How To Negotiate The Salary You Want!

Negotiate The Salary You WantDid you know it is fairly easy to negotiate the salary you want? That is once you understand your value!  When it comes to our jobs/careers we often get mad when we find out someone else who does the same work that we do, makes more. A lot of times we attribute it to racism, sexism or some other ‘ism’. While this may be true in some cases… there may be times when we simply did not ask for the money we really wanted. Here are my tips to help you negotiate the salary you want.

Ask!

Yep, you heard me. You should negotiate the salary you want firmly, confidently, and without flinching. There are many reasons why you may not want to negotiate, like:

  • You may have heard rumors about the salary range and wanted to play it safe
  • You didn’t do any research at all and just accepted what they offered ( I’ve done this once)
  • Maybe you wanted the job so bad, you were scared you wouldn’t get the job if you didn’t take their offer.

Whatever the reason, it was most likely unfounded. Recruiters expect you to negotiate, so they are surprised when you don’t.

Do Your Research

I remember my first ‘official’ job after I received my degree. I didn’t negotiate at all because the salary they offered was more than the number I had in mind, and I was so excited! Afterwards, I realized I should have asked for more – even though the initial amount exceeded what I expected.

It’s key to do your research. Check what the position you are applying for pays in your area and in other areas with similar demographics. Ask a colleague or someone you know who is at a higher level what they believe you should ask for and why. This will help your confidence when you are negotiating the salary you want.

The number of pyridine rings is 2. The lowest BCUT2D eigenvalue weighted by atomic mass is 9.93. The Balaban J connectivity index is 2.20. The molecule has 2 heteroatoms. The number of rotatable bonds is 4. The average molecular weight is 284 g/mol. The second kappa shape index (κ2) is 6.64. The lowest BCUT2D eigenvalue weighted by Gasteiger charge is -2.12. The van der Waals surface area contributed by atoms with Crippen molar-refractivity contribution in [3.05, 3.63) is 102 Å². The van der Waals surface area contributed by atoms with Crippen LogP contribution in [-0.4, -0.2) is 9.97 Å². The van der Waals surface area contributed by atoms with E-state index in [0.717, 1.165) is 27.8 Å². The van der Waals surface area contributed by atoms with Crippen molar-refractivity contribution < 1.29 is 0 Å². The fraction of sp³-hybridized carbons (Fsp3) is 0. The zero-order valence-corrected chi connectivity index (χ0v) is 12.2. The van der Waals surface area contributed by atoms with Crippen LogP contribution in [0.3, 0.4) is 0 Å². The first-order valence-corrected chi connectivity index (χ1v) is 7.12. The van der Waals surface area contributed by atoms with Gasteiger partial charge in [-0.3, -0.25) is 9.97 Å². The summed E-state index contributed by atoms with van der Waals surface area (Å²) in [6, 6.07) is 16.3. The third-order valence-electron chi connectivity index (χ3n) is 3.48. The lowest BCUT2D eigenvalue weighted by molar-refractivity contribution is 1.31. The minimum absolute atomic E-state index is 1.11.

Practice

It’s important to practice your interview, no matter how great you think you are. You want to prepare for an internal interview the same as you would if you were going to an outside company. Many make a big mistake here, because they get too casual and familiar if they know and have worked with the people interviewing them. Also, dress professionally, and make sure to send thank you’s!

When you are practicing your mock questions, also rehearse negotiating the salary you want.

It may sound something like this:
Recruiter: What salary were you expecting?
You: What is the salary range for this position?
Recruiter: Well, we really just want to know what you would like?
You: I would expect that this position would pay in the range of $x to $x for someone with my experience.

BOOM, that’s it! Don’t flinch, don’t worry about their budget, or who else they are hiring. State the salary you expect and be quiet, listen, and let them talk. Don’t be arrogant, but show your confidence.

Wrap Up Negotiations

If the company says they are not able to meet your range, that’s when the negotiation begins. You should always have a minimum amount that you want to earn to make taking the position worthwhile. Remember, when you leave one company for another you can generally increase your salary by 20%. Within a company, it would be upwards of 10% unless you are jumping a couple levels.

Always remember to consider the cost of benefits in your package, especially now that companies aren’t covering as much for healthcare as they used to.

Have you negotiated your salary or wished you did? Tell us how it went in the comments below!

Alright, now go on out there and GET THAT MONEY!
Cheers,

Dorethia

 

Dorethia Kelly, MBA is the president of Conner Financial Coaching, LLC, providing results-oriented personal finance and business coaching services. She is also the founder of the popular #MoneyChat personal finance blog, themoneychat.com and online Twitter chat hence the inspiration for… #MoneyChat THE BOOK! How to Get Out of Debt, Manage Your Money and Create Financial Security! Get your copy on Amazon today!

Tags: , , , ,

Web Statistics